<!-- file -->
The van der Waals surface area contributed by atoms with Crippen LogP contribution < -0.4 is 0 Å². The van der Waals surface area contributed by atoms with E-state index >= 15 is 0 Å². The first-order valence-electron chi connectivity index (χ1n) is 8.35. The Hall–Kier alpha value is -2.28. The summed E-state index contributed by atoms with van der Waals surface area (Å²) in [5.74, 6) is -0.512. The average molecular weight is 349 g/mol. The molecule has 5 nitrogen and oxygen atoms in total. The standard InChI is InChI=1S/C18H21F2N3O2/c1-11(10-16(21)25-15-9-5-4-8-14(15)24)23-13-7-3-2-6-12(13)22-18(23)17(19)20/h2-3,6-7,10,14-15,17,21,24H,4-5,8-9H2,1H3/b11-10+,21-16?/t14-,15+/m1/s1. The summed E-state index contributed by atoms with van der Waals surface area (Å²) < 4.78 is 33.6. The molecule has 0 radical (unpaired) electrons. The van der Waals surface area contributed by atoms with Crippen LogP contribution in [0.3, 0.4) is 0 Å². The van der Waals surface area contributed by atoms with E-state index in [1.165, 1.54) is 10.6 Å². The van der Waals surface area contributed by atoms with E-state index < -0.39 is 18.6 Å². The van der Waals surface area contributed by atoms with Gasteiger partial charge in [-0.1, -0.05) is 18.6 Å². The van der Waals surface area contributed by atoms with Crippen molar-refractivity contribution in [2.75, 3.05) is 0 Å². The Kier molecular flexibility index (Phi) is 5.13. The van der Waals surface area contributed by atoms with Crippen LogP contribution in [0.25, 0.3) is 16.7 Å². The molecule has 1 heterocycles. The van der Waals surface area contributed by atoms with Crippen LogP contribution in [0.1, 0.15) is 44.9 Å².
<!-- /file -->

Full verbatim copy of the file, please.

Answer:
The van der Waals surface area contributed by atoms with Crippen LogP contribution < -0.4 is 0 Å². The van der Waals surface area contributed by atoms with E-state index >= 15 is 0 Å². The first-order valence-electron chi connectivity index (χ1n) is 8.35. The Hall–Kier alpha value is -2.28. The summed E-state index contributed by atoms with van der Waals surface area (Å²) in [5.74, 6) is -0.512. The average molecular weight is 349 g/mol. The molecule has 5 nitrogen and oxygen atoms in total. The standard InChI is InChI=1S/C18H21F2N3O2/c1-11(10-16(21)25-15-9-5-4-8-14(15)24)23-13-7-3-2-6-12(13)22-18(23)17(19)20/h2-3,6-7,10,14-15,17,21,24H,4-5,8-9H2,1H3/b11-10+,21-16?/t14-,15+/m1/s1. The summed E-state index contributed by atoms with van der Waals surface area (Å²) < 4.78 is 33.6. The molecule has 0 radical (unpaired) electrons. The van der Waals surface area contributed by atoms with Crippen LogP contribution in [0.3, 0.4) is 0 Å². The van der Waals surface area contributed by atoms with E-state index in [1.165, 1.54) is 10.6 Å². The van der Waals surface area contributed by atoms with E-state index < -0.39 is 18.6 Å². The van der Waals surface area contributed by atoms with Gasteiger partial charge in [-0.1, -0.05) is 18.6 Å². The van der Waals surface area contributed by atoms with Crippen molar-refractivity contribution in [2.75, 3.05) is 0 Å². The Kier molecular flexibility index (Phi) is 5.13. The van der Waals surface area contributed by atoms with Crippen LogP contribution in [0.25, 0.3) is 16.7 Å². The molecule has 1 heterocycles. The van der Waals surface area contributed by atoms with Crippen LogP contribution in [0.1, 0.15) is 44.9 Å².